Even visionary Walt Disney could not have imagined the struggle his grandson Bradford Lund has endured trying to claim his share of the Disney family fortune, reports California’s Daily Bulletin in a recent article titled “Walt Disney’s grandson locked in legal battle for personal freedom, millions in inheritance.” It’s been fifteen years since the start of Lund’s estate battle with estranged family members, probate and courts to prove that he is mentally able to manage an inheritance of hundreds of millions of dollars. He’s had to repeatedly prove that he does not have Down syndrome and can manage this kind of money. This battle could have been avoided had Mr. Disney’s daughter done more effective estate planning for her special needs child.
Her son is now fighting for his freedom as well as his fortune. A Superior Court judge from Los Angeles County has appointed a temporary guardian ad litem to make legal decisions on his behalf.
Judge David Cowan said he was not going to give $200 million to someone who may suffer, on some level, from Down syndrome. Even after he was given evidence that Lund does not have Down syndrome, the judge refused to retract his statement.
Lund is fighting against a probate system with high profile attorneys–the former White House counsel Lanny Davis is one of three on his legal team. They have filed a federal civil rights lawsuit accusing Judge Cowan of appointing the guardian ad litem without due process. Suing a judge is almost never done, but the complaint alleges that a judgment was rendered that left them no choice but to take action.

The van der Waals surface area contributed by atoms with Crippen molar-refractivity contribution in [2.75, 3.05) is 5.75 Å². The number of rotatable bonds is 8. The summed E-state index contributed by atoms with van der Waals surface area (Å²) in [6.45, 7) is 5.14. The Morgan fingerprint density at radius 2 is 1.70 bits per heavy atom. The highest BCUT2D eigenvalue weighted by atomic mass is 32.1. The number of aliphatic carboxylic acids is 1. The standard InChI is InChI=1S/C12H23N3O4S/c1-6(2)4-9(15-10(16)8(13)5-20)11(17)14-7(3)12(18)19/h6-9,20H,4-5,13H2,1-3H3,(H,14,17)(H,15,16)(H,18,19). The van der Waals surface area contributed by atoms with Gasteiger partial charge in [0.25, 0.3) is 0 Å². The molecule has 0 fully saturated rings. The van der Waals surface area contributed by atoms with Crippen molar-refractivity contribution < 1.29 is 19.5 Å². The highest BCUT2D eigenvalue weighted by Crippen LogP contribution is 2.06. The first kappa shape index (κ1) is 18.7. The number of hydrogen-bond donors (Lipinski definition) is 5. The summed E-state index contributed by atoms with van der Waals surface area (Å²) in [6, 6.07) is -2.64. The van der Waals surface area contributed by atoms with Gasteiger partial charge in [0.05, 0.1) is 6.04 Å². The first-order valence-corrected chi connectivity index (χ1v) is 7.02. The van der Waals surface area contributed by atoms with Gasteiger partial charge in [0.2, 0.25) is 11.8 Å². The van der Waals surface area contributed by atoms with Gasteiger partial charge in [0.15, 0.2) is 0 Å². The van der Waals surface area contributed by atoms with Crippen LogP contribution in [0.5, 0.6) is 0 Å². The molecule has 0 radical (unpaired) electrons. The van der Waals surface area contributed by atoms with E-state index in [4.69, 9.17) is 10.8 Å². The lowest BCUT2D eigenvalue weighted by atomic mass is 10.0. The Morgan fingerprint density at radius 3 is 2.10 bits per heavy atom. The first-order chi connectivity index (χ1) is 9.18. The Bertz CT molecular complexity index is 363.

One of Lund’s main opponents is his twin sister, Michelle Lund. The twins attended special-needs schools as children, reportedly for learning impairments. When Lund was 19, his mother created a trust fund now valued at $400 million for him, his sister and another sister, Victoria. She appointed four trustees. The grandchildren were to receive part of their shares at ages 35, 40 and 45, with the remainder kept in trust and then given to them gradually over time.
Lund’s mother died, as did his sister Victoria. Some of the trustees resigned, with others who did not know the family taking their places.
When Brad turned 35, the trustees voted against paying him part of his inheritance, saying they did not believe he was financially or mentally competent. Four years later, sister Michelle suffered a brain aneurysm, but she received her share as scheduled. In 2009, Michelle and her two half-sisters sought an order in an Arizona court that would place Brad under a guardianship for his legal decisions. They claimed that he had chronic deficits and mental disorders. The case went on for seven years and ended with a judge declaring Brad able to make his own decisions.
While the Arizona case was still underway, Lund filed a court petition in Los Angeles County to remove his trustees for various violations. That is when Judge Cowan entered the picture. The judge was presented with a settlement agreement between Lund and his trustees, in which he would pay them $14.5 million, in exchange for their removal and replacement.
The monetary exchange was approved, but Cowan would not agree to letting Lund replace the trustees. That’s when the temporary guardian ad litem was appointed.
While the size of the assets involved is larger than life, estate battles among siblings and half siblings are not unusual. When the family includes an individual whose capacity may be challenged, extra steps are needed in estate planning to protect their interests.
Reference: Daily Bulletin (March 22, 2020) “Walt Disney’s grandson locked in legal battle for personal freedom, millions in inheritance”